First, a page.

I wrapped up the last coilover once I got home, and with that, my first shock rebuild was done. Looking back, one of the coolest things about it was the team effort that went into the process. Really a cool community to have folks like Tim, Tyler, Ben, Mike, Dan, Matt, and Zane (in order of appearance, LOL) all around to pitch in and help any way they could. Thanks to every last one of you!

One more thing; an update of sorts.

So, one thing I noticed (and I suppose Mike and Dan noticed) when rebuilding the coilovers, was that the shock shafts had a couple of spacers on them, which was very different than the rear shafts. Pics for details:

Shock shaft from a smooth body shock.

Shock shaft from a coilover shock.

I was curious if these spacers could be removed. Doing so would allow the shock piston (the bit at the top with the pyramidal shim stack on it) to move further down toward the internal shaft retainer (the piece with the black o-ring, which is secured at the end of the shock body). This, in turn, would mean that the shock shaft was moving further (out of the body), giving more down travel/extension.

I have heard - third or fourth or fifth hand, mind you - that sometimes shock vendors have a "regular" and "extended travel" version of the same shock, and the difference is in some spacer. Are these the spacers, I thought?

So, I contacted Tyler over at ADS and asked. I always write my emails in green, a holdover from old habits that die hard.

Morning Tyler -

I noticed that in the front coilovers, there are two, ~3/4" spacers on the shock shaft between the internal shaft retainer and the piston (well, between the shaft retainer and compression shim washer, technically). That seems like it significantly limits droop/extension of the front - by 1.5" or so. Can you give me details on why those spacers are there, and whether I can remove them in a future rebuild?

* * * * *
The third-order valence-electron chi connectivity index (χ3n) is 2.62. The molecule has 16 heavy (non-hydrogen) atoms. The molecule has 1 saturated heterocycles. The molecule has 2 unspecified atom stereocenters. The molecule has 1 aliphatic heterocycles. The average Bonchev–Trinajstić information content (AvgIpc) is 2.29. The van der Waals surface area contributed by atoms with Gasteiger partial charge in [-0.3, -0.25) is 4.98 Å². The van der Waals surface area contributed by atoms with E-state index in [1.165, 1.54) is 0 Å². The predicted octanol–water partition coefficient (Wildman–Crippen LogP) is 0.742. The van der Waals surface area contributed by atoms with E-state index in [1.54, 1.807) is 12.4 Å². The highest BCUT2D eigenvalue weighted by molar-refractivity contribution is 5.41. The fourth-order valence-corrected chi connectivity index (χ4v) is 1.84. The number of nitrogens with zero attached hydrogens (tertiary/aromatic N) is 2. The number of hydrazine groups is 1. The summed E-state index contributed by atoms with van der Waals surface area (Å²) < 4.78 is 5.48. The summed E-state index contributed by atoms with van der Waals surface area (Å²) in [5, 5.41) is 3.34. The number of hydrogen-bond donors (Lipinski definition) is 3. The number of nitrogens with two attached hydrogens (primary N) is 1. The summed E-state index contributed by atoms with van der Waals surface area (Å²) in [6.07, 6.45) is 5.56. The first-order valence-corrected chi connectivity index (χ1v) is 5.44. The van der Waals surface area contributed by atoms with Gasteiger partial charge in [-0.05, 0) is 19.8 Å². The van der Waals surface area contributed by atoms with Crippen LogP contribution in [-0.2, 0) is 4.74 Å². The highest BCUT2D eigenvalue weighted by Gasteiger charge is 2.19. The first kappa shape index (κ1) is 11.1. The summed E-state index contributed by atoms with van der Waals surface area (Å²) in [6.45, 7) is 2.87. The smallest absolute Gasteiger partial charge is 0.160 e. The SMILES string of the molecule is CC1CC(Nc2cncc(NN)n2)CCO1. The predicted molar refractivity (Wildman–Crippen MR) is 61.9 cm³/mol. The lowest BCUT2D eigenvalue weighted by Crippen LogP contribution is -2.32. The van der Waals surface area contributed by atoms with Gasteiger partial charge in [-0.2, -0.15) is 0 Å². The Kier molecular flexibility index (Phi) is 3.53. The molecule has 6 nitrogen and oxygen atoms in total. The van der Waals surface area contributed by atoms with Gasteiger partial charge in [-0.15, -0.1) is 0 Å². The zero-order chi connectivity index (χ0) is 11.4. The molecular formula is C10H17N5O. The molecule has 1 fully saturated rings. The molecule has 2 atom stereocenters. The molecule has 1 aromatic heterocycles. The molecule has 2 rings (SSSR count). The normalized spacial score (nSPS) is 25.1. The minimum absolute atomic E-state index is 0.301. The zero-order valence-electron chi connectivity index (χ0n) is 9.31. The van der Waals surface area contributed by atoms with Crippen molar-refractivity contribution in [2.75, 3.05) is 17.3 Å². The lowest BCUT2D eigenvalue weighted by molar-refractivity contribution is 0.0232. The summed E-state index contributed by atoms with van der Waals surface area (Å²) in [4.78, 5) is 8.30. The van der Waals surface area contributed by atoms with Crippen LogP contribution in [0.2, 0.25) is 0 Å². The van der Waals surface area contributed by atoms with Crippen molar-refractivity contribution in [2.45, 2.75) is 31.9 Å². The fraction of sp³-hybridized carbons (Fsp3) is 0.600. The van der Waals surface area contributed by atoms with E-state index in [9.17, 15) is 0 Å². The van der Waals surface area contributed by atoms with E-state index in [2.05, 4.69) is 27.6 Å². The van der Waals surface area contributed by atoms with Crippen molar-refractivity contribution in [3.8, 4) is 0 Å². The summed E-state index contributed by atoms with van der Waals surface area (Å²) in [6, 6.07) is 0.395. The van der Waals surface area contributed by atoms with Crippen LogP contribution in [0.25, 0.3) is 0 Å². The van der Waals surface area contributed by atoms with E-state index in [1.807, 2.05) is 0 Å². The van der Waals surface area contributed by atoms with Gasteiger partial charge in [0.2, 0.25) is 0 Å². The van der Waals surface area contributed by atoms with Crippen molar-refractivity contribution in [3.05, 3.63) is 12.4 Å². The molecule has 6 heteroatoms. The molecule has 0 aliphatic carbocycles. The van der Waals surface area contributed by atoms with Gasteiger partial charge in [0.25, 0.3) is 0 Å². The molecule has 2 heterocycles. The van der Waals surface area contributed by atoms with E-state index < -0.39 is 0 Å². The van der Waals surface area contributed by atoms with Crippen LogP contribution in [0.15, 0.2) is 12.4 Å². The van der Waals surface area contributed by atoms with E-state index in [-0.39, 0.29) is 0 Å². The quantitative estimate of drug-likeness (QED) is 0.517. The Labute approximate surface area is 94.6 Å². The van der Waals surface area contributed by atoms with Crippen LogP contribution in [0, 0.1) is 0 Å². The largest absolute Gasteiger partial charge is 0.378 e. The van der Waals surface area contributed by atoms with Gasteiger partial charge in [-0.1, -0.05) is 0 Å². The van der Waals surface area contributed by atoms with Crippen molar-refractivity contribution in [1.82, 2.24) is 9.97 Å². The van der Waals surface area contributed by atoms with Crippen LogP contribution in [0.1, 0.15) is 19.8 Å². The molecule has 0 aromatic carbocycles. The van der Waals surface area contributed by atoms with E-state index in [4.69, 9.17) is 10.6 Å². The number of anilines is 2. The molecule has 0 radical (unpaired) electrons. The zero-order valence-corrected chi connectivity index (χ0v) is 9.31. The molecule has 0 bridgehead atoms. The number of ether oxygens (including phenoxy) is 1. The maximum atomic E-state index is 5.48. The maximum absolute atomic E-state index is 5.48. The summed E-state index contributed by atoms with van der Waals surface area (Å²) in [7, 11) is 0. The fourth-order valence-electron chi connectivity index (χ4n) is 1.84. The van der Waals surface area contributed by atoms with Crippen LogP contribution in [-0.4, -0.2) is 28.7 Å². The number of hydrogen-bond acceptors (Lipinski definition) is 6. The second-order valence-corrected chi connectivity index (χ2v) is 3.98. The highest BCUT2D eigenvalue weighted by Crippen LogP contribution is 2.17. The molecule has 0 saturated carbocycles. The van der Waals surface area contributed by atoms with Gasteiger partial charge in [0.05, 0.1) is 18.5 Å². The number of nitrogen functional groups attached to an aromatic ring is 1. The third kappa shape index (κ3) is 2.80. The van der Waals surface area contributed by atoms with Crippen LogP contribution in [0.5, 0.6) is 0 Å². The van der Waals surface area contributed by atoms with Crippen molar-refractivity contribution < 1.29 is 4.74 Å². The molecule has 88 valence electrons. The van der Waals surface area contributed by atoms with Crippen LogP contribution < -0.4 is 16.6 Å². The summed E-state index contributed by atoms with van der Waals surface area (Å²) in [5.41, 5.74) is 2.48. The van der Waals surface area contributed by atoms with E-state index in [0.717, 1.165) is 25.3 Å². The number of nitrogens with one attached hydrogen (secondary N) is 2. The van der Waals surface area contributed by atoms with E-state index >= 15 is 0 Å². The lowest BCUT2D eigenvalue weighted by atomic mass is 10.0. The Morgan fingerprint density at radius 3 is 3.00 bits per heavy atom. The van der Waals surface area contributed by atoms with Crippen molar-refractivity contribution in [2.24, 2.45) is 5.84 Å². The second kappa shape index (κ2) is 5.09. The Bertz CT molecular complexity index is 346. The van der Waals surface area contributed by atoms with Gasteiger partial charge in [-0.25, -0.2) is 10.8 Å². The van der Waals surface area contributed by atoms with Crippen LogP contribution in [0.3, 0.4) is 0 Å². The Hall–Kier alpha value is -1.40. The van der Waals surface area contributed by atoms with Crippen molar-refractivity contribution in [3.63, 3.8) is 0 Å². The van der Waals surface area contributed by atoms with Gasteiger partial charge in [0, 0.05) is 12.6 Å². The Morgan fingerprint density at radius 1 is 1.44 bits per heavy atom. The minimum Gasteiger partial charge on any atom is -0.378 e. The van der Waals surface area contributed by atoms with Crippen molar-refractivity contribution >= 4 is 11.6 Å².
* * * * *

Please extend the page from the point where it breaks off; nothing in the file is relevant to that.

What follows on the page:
Cheers,
Dan

Tyler got back to me as quickly as ever with this response:

Dan, the spacers are called stroke limiters they allow us to use the same shaft in many applications by just changing out different thicknesses of limiters we can change the stroke. Instead of having 100s of shafts we can narrow it down, if you remove them you will over extended your control arms, steering, and CV axles, they are opened up to the safe amount of travel for the application, and are all extended travel from a stock version.

Thank you
Tyler

All of that makes sense, obviously. It probably - technically - varies a bit from truck to truck. I know, for instance, that on my truck, my control arms allow more down travel (extension) than the shocks, which is why I went ahead and installed limit straps, but in general, I get what he's saying. Surely at full extension and full lock in a turn, a lot of stress would be on the CVs, and so keeping extension in a more "reasonable" range is - understandably - what ADS is going for.

I'd be very interested to see the internals of a King coilover in person. Or any other brand for that matter. Perhaps they too have the same spacers. Or maybe the shafts are shorter.